What a Year! It’s been an exciting semester. Apart from my work at the CFV, I took my last semester of undergraduate classes, decided to move to the Chicago next fall, experienced cattle-call dance auditions (and the accompanying rejection), and got all nostalgic about leaving the place that has been my home for the last four years. Lots of things have been changing, and it’s been wonderful to know that I will always be welcome at the CFV after I graduate. Thinking back, I guess I’ve really spent a lot of time in the house this year. I hosted yoga once per week as part of Mind, Body, Spirit Tuesdays, I attended lots of group meetings, and I sent an ungodly number of emails to get ready for Interfaith Baccalaureate. I’ve loved every minute of it, but it was certainly a lot easier since it was my second semester in this position. And, if I’m being honest, there are things I learned on the job which, had I known earlier, would have changed my approach.
Working with the faith groups on campus is such a wonderful job, because, in essence, you just get to hang out with people and make new friends. I remember the first MSA meeting I went to; by the time the meeting ended, I was on the MSA listserv and had an invitation to go to dinner and a haunted house with some members of the group. For someone who likes to talk to people, this part of the job was perfect. The difficult part about interacting with the faith groups is that, occasionally, you have to actually plan some events. And let me tell you, Butler students are busy. I discovered that mass emails are NOT the way to go if you want people to attend an event. I had much better luck when I got a few leaders form groups on my side and, essentially, had them do the recruiting for me.
I was a little disappointed that it was consistently the same few groups that were willing to do interfaith activities. I understand that interfaith isn’t important or even on everyone’s radar. Unwillingness to be involved in interfaith seems contrary to the Butler Way, which confuses me because most Butler students seem pretty in-tune and supportive of the Butler Way in any other setting. I wonder if some groups just think that they shouldn’t be interested in interfaith; maybe one good experience with interfaith work is all it would take to make unwilling faith groups realize how much it fits with their own ideals. I wish I had been able to find a way to test that theory while doing this internship, but maybe it just takes time and a gentle but persistent interfaith presence.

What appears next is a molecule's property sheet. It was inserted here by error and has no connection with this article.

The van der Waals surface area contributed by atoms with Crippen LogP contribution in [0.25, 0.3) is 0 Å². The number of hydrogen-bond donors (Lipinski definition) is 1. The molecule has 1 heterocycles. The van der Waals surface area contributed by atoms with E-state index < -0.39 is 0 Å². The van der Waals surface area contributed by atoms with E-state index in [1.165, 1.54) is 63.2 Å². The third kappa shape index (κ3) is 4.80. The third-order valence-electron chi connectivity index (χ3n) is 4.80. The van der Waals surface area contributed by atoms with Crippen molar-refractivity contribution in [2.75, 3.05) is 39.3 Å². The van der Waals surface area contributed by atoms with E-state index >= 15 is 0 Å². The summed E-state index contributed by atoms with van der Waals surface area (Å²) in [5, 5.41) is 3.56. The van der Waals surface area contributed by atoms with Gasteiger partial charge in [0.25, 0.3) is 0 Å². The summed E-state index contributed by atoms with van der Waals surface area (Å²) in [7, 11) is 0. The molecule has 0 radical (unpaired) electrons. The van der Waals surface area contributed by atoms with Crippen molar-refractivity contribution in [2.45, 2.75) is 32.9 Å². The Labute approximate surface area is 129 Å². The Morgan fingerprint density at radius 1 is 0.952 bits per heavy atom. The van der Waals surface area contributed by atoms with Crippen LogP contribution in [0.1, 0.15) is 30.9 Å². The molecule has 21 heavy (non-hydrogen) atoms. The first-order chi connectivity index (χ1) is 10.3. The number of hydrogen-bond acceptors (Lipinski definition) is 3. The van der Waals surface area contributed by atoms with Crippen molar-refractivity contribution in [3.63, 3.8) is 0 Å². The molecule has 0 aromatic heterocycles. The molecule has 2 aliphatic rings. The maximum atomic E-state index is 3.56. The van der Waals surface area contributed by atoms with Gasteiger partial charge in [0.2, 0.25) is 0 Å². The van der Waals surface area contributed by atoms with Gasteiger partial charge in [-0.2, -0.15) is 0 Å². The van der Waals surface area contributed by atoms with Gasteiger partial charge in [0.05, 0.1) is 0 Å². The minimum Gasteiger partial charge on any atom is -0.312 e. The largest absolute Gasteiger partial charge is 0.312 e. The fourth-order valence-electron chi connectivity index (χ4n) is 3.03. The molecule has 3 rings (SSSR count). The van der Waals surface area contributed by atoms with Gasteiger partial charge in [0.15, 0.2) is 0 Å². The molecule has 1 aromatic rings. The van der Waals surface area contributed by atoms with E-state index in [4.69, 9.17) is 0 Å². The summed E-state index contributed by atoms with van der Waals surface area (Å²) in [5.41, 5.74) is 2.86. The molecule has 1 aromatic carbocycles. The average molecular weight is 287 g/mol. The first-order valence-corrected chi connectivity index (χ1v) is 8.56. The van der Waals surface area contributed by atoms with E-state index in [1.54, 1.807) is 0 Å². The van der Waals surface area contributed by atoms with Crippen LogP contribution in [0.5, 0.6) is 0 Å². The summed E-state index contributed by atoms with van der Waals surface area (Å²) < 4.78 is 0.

Planning Baccalaureate was so much fun, but it also involved a lot of pestering via email. The biggest struggle was getting people to take 5 minutes to invite their friends to the Facebook event, which was funny because many of them sent me a copy of their speech for Baccalaureate within a few days. I think the secret to this is persistence in person. I tried to remind people whenever I saw them because that made me feel less guilty than sending a ton of emails. And it turns out that I got better results from that anyways.
My last wish for this internship is that more faculty members become involved in interfaith. There were a few that I could count on, but most of that was because their students were already planning interfaith projects. I think getting help from faculty would help people see the interfaith presence on campus, and maybe make the shy ones more willing to join the movement.
Interfaith, right now, has a very small role on this campus. But it is also a welcoming and friendly role, a role that is eager and willing to invite others in. I hope that this position stays alive in the CFV for many years to come and that, slowly, it will gain a bigger following at Butler. It is such an important part of the CFV and is a wonderful chance to work with some great people.
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